Peter Garland is another less-familiar name in this firmament of early minimalists, through by chance I recently came across his Walk in Beauty on an innova recording of the same name (review). His sublime tonal repetitions went entirely against the grain during the avant-garde of the 1970s, but the technique of repeating fragments in an order chosen by the performer is very much part of the period’s zeitgeist. Jeroen van Veen has taken deliberately slower tempi in his playing of these pieces with the approval of the composer, but with the freedoms in a score such as A Song there are plenty of ways of creating its atmosphere of stately beauty. Nostalgia for the Southern Cross has a poignant feel, having been written after Garland became separated from his first wife. The Days Run Away takes us out and back on an extended journey through eight segments that are played ‘slowly and softly.’ The gently rocking phrase of the opening is gradually augmented, with certain notes taking on a more melodic identity while the essence of the music’s flow being in its consistent integrity, the return towards the feel of the opening a quasi-resolution that of course never entirely resolves. Two Persian Miniatures stretches the sound of the piano, with an instruction to “hold the notes until all sound dies away.” This cannot be entirely be observed of course, especially with the resonance of the fine Yamaha C7 used for these recordings, but the horizons do spread towards infinity, and the relationships between notes and chords become rare and precious. The Fall of Quang Tri builds around a central C# to create a slow, cluster-like vortex that builds in dynamic before releasing us into silence.

I last had a look at Terry Riley’s Piano Studies No. 2 played by three pianists on the DUX ‘Grand Tour’ album (review), but Jeroen van Veen uses two pianos positioned at an angle and takes on the challenge of coordinating rhythm and variation between the two instruments. This creates a remarkable effect and is a tour de force of stamina and inventiveness from both composer and performer. The swift ostinato of both Piano Studies has the meditative quality most associated with minimalism, but these performances also have an energising groove and keep one alert to spot each change, like looking at the night sky for the occasional shooting star.

Harold Budd’s serene soundworld may be familiar to some from his work with Brian Eno, and Children on the Hill comes from Budd’s album ‘The Serpent (In Quicksilver)’ from 1981, van Veen’s performing version coming from another transcription by Kyle Gann. Budd’s phasey piano is exchanged for a more pure sound in this new version, the instrument given a halo of added resonance using an amplifier.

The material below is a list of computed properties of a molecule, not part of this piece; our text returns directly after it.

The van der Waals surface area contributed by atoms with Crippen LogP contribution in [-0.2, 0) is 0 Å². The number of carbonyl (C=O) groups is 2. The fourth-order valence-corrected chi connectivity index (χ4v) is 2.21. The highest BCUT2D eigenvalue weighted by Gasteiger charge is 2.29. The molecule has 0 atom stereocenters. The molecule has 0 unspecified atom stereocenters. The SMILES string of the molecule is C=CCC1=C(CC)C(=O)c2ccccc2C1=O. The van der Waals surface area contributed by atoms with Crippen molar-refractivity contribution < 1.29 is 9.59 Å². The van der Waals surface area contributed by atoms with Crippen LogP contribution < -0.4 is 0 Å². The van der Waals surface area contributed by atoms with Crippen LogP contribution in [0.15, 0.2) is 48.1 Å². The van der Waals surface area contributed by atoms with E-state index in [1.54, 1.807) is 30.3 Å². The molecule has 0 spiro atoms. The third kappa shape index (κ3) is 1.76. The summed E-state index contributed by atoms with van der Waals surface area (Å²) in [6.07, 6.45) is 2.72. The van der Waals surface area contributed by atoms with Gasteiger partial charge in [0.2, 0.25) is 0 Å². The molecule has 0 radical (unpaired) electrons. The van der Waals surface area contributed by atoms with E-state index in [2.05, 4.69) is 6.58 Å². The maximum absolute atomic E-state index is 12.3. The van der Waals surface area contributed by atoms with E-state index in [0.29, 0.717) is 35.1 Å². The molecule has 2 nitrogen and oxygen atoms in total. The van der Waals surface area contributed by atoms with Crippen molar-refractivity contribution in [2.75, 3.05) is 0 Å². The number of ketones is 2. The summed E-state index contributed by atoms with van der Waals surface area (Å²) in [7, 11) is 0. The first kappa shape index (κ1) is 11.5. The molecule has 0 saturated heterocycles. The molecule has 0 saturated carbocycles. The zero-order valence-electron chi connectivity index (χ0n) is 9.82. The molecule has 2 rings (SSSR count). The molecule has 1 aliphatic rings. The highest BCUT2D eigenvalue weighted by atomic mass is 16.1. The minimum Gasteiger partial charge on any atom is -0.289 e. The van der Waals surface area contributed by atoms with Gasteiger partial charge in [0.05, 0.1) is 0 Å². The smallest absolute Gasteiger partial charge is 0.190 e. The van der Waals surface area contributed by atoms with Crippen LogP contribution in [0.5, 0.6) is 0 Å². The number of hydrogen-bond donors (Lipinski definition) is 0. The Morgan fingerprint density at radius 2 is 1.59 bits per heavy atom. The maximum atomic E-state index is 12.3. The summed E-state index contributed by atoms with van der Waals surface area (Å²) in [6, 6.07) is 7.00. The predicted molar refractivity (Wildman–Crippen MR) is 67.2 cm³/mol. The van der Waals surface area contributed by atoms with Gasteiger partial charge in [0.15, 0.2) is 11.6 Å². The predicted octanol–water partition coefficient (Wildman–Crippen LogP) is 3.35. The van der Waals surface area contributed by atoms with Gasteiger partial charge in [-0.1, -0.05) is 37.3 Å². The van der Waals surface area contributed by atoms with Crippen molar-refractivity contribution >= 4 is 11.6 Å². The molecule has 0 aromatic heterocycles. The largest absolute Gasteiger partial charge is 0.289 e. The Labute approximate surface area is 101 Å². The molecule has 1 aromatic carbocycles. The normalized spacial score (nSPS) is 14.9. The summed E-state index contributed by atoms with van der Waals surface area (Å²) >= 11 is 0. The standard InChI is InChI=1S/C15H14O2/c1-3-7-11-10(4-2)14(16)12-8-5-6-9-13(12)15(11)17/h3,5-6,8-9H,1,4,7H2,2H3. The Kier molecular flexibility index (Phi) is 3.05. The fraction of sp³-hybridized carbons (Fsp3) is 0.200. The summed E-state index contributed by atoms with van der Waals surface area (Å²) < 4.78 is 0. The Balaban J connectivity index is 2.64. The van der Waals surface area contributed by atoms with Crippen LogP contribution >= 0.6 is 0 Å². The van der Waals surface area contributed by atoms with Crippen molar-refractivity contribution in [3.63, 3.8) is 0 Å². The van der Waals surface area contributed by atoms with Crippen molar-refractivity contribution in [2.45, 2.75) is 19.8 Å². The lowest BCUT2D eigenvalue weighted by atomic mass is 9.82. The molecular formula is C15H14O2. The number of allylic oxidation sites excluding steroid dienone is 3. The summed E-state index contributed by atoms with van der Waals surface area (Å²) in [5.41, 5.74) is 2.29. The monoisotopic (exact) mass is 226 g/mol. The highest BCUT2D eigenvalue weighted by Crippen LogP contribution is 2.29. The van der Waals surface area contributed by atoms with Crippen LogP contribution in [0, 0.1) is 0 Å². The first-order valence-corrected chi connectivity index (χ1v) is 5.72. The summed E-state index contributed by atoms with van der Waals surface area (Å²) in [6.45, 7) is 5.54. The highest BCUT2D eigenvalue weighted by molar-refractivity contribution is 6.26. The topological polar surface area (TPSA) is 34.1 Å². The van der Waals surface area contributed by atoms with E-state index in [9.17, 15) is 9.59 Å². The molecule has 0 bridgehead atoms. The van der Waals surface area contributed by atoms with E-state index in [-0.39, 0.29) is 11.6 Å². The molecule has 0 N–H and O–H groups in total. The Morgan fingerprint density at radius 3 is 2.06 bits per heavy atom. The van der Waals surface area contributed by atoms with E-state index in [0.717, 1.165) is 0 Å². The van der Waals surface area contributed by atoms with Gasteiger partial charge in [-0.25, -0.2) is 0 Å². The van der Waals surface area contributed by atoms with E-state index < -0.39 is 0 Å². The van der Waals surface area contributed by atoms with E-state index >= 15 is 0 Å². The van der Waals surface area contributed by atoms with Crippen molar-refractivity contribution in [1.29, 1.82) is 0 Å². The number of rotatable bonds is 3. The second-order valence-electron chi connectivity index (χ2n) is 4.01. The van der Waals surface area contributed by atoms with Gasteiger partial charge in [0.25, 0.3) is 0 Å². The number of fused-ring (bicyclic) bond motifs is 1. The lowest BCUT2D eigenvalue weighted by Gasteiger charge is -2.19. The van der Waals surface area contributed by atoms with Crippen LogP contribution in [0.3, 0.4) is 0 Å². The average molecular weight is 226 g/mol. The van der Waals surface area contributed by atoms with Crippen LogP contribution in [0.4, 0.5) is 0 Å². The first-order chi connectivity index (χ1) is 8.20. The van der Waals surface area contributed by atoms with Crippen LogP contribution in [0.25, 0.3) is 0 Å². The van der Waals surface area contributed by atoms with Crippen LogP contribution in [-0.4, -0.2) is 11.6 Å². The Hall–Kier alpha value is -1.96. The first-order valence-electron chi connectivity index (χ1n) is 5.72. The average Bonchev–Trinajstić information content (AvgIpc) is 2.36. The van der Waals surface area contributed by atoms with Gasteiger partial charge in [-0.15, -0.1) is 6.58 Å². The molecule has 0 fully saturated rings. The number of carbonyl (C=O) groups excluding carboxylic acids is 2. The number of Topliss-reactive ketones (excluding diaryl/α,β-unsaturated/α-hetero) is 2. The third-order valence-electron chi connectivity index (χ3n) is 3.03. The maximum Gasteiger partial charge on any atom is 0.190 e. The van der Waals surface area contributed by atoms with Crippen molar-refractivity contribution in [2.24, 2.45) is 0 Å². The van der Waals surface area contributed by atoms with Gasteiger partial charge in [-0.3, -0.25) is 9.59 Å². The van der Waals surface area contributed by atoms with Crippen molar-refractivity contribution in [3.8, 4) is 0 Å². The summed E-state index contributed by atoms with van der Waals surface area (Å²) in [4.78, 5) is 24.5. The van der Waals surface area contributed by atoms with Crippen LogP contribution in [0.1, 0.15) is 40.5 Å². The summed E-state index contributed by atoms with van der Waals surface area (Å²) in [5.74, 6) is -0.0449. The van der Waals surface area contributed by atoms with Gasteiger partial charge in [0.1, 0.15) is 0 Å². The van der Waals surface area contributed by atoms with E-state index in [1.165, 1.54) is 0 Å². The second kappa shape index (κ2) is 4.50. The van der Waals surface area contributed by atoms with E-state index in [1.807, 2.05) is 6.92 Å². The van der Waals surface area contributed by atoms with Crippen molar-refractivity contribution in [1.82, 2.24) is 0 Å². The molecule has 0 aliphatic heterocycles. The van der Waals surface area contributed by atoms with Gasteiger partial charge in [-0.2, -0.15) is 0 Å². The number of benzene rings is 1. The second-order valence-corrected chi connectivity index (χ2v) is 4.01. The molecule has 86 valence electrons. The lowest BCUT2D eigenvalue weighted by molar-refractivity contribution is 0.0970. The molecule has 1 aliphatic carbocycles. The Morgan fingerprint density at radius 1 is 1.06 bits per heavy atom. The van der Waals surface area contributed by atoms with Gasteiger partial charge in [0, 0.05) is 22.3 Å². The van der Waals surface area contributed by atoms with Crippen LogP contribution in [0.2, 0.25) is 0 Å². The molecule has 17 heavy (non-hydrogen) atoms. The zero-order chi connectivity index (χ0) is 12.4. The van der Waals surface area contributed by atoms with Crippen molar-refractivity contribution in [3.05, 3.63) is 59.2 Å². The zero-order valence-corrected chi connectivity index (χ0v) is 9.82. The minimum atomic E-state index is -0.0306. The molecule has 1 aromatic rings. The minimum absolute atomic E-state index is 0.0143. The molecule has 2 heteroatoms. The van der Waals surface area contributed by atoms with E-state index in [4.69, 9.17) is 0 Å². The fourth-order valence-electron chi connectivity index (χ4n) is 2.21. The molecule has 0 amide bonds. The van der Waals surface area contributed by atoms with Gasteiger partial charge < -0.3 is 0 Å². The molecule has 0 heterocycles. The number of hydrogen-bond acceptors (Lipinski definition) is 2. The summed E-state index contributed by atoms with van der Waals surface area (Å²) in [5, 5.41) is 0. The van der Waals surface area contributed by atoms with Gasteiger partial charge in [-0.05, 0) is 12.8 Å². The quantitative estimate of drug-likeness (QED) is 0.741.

La Monte Young really deserves a chapter all of his own, but Composition 1960 No. 7 is a fine tribute with which to conclude this remarkable collection. The music is just an open fifth played once and held down on the piano until the notes have decayed entirely. Van Veen stretches this effect to an appropriately homage-like 4:33 duration.

You may have preconceived ideas about minimalism as a musical genre, but this chunky box set reveals more about its origins and sheer diversity than you would expect. This is not only chock full of inventive and revolutionary surprises, but will also fill that need you might have for extended sonic landscapes that can take you on flights of inspired imagination. Jeroen van Veen’s music factory is prodigious but by no means superficial, and the sense of commitment to these works and the quality of the performances is luminously apparent throughout. All I can say is, snap up this good stuff while it’s still around.

Dominy Clements

Dennis JOHNSON (b. 1938)
CD 1
November I/IV (parts 1-6) [79:56]
CD 2
November II/IV (parts 7-12) [79:54]
CD 3
November III/IV (parts 13-18) [79:55]
CD 4
November IV/IV (parts 19-24) [77:10]
CD 5
Philip GLASS (b. 1937)
Two Pages (1969) [23:10]
Music in Fifths (1969) [29:19]
Music in Contrary Motion (1969) [22:36]
CD 6
Tom JOHNSON (b. 1939)
Organ and Silence (2002) [25:19]
Block Design [19:53]
Tilework (2003) [5:42]
Tango (1984) [4:27]
CD 7
Peter GARLAND (b. 1952)
A Song (1971) [24:07]
Nostalgia for the Southern Cross (1976) [5:17]
The Days Run Away (1971) [29:09]
Two Persian Miniatures (1971) [8:15]
The Fall of Quang Ti (1972) [3:11]
CD 8
Terry RILEY (b. 1935)
Keyboard Studies (1965)
No. 1 [25:44]
No. 2 [33:20]
Harold BUDD (b. 1936)
Children on the Hill (1981) [5:43]
La Monte YOUNG (b. 1935)
Composition 1960 No. 7 (1960) [4:33]